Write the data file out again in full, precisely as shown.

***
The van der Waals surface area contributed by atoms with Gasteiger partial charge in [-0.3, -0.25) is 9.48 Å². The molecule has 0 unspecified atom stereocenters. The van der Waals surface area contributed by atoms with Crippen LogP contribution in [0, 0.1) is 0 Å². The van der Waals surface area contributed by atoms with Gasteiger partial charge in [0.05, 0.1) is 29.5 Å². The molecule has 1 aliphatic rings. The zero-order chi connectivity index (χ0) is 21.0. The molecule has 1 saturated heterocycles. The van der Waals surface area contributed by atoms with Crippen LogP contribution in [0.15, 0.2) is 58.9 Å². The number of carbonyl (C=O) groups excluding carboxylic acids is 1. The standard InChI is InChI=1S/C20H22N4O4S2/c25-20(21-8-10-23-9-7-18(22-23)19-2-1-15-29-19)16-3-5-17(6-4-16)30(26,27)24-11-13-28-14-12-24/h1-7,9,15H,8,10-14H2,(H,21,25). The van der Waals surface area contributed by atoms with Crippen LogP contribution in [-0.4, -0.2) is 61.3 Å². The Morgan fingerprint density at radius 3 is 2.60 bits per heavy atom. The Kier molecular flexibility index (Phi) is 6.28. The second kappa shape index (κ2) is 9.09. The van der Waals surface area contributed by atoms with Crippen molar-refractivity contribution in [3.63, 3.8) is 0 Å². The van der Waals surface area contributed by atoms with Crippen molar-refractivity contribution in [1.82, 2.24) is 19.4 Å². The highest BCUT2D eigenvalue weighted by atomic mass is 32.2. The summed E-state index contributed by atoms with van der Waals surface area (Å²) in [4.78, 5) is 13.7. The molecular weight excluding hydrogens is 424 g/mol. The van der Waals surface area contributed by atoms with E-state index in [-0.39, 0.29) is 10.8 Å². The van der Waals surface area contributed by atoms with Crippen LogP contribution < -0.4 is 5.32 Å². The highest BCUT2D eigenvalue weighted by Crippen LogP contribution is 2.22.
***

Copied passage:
The van der Waals surface area contributed by atoms with Gasteiger partial charge in [-0.3, -0.25) is 9.48 Å². The molecule has 0 unspecified atom stereocenters. The van der Waals surface area contributed by atoms with Crippen LogP contribution in [0, 0.1) is 0 Å². The van der Waals surface area contributed by atoms with Gasteiger partial charge in [0.05, 0.1) is 29.5 Å². The molecule has 1 aliphatic rings. The zero-order chi connectivity index (χ0) is 21.0. The molecule has 1 saturated heterocycles. The van der Waals surface area contributed by atoms with Crippen LogP contribution in [0.15, 0.2) is 58.9 Å². The number of carbonyl (C=O) groups excluding carboxylic acids is 1. The standard InChI is InChI=1S/C20H22N4O4S2/c25-20(21-8-10-23-9-7-18(22-23)19-2-1-15-29-19)16-3-5-17(6-4-16)30(26,27)24-11-13-28-14-12-24/h1-7,9,15H,8,10-14H2,(H,21,25). The van der Waals surface area contributed by atoms with Crippen LogP contribution in [-0.4, -0.2) is 61.3 Å². The Morgan fingerprint density at radius 3 is 2.60 bits per heavy atom. The Kier molecular flexibility index (Phi) is 6.28. The second kappa shape index (κ2) is 9.09. The van der Waals surface area contributed by atoms with Crippen molar-refractivity contribution in [3.63, 3.8) is 0 Å². The van der Waals surface area contributed by atoms with Crippen molar-refractivity contribution in [1.82, 2.24) is 19.4 Å². The highest BCUT2D eigenvalue weighted by atomic mass is 32.2. The summed E-state index contributed by atoms with van der Waals surface area (Å²) in [4.78, 5) is 13.7. The molecular weight excluding hydrogens is 424 g/mol. The van der Waals surface area contributed by atoms with E-state index in [-0.39, 0.29) is 10.8 Å². The van der Waals surface area contributed by atoms with Crippen LogP contribution < -0.4 is 5.32 Å². The highest BCUT2D eigenvalue weighted by Crippen LogP contribution is 2.22.